A new study discovered that changes in menstrual cycles of women who received the COVID-19 vaccines are far more prevalent than previously acknowledged. The study found that 56% of women experienced changes in their menstrual cycle after being double-vaccinated against COVID.
Over 39,000 adults around the world, ages 18 to 80, who received two doses of the COVID vaccine participated in the study. The participants were vaccinated with Pfizer, Moderna, AstraZeneca, Johnson & Johnson, and Novavax vaccines.
An alarming 42% of study participants said they experienced heavier bleeding during their menstrual cycle after receiving the COVID vaccine.
There were 14% of participants who experienced unusually lighter menstrual cycles, and 44% who reported no change.
“In terms of who was more likely to see this effect in our sample … people who were Hispanic were more likely to see heavier bleeding," said researcher and study author Katharine Lee, Ph.D. "People who were older in the pre-menopausal group were more likely to see heavier bleeding. (People) diagnosed with ... something like endometriosis or fibroids were more likely to see heavy bleeding.”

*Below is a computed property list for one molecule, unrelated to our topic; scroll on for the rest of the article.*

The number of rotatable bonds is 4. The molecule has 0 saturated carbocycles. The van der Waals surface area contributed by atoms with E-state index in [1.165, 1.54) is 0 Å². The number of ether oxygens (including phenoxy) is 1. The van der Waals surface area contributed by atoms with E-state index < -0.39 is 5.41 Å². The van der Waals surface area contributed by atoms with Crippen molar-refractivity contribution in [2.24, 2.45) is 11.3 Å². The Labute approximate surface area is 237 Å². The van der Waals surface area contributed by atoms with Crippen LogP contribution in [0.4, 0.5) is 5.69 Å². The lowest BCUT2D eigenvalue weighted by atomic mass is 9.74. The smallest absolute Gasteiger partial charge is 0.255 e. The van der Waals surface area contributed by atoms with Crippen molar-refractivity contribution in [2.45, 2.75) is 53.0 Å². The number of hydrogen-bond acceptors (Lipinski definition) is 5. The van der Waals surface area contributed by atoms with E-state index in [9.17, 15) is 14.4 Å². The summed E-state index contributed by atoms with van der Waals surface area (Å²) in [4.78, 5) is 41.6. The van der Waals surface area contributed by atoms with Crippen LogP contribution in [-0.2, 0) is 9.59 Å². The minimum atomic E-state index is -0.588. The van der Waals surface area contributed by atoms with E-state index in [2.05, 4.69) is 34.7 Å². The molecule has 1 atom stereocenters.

Australia's Nine News reported, "The researchers highlighted that many study participants observed the changes to their menstrual cycles more than a week after vaccination, which is beyond the period when adverse symptom reporting is closely monitored during trials for vaccine reactions."
Science.org – a peer-reviewed academic journal – added, "In the survey results published today, 66% of 673 postmenopausal people reported breakthrough bleeding, as did 39% of the 280 people on gender-affirming hormones."
However, there was a different message about vaccines affecting menstrual cycles earlier in the pandemic.
“So far, there’s no data linking the vaccines to changes in menstruation,” Alice Lu-Culligan and Dr. Randi Hutter Epstein at Yale School of Medicine wrote in the New York Times in April 2021. “Even if there is a connection, one unusual period is no cause for alarm.”
In May 2021, the San Francisco Chronicle called "claims that vaccines may affect women’s menstrual cycles" are "myths and misinformation."
In January 2022, the National Institutes of Health (NIH) assured Americans: "COVID-19 vaccines linked to small increase in menstrual cycle length."
The Centers for Disease Control and Prevention (CDC) does not list changes in the menstrual cycle as one of the "possible side effects after getting a COVID-19 vaccine."
The Science journal noted, "Clinical trials of COVID-19 vaccines didn’t look for effects on the menstrual cycle."
Lee claimed that menstruation is ignored by science because "there are very few senior people in science and medicine who are not white men. It’s just not something they are thinking about as part of their lived experience."
"Generally, changes to menstrual bleeding are not uncommon or dangerous, yet attention to these experiences is necessary to build trust in medicine," the authors of the study wrote in the journal Science Advances.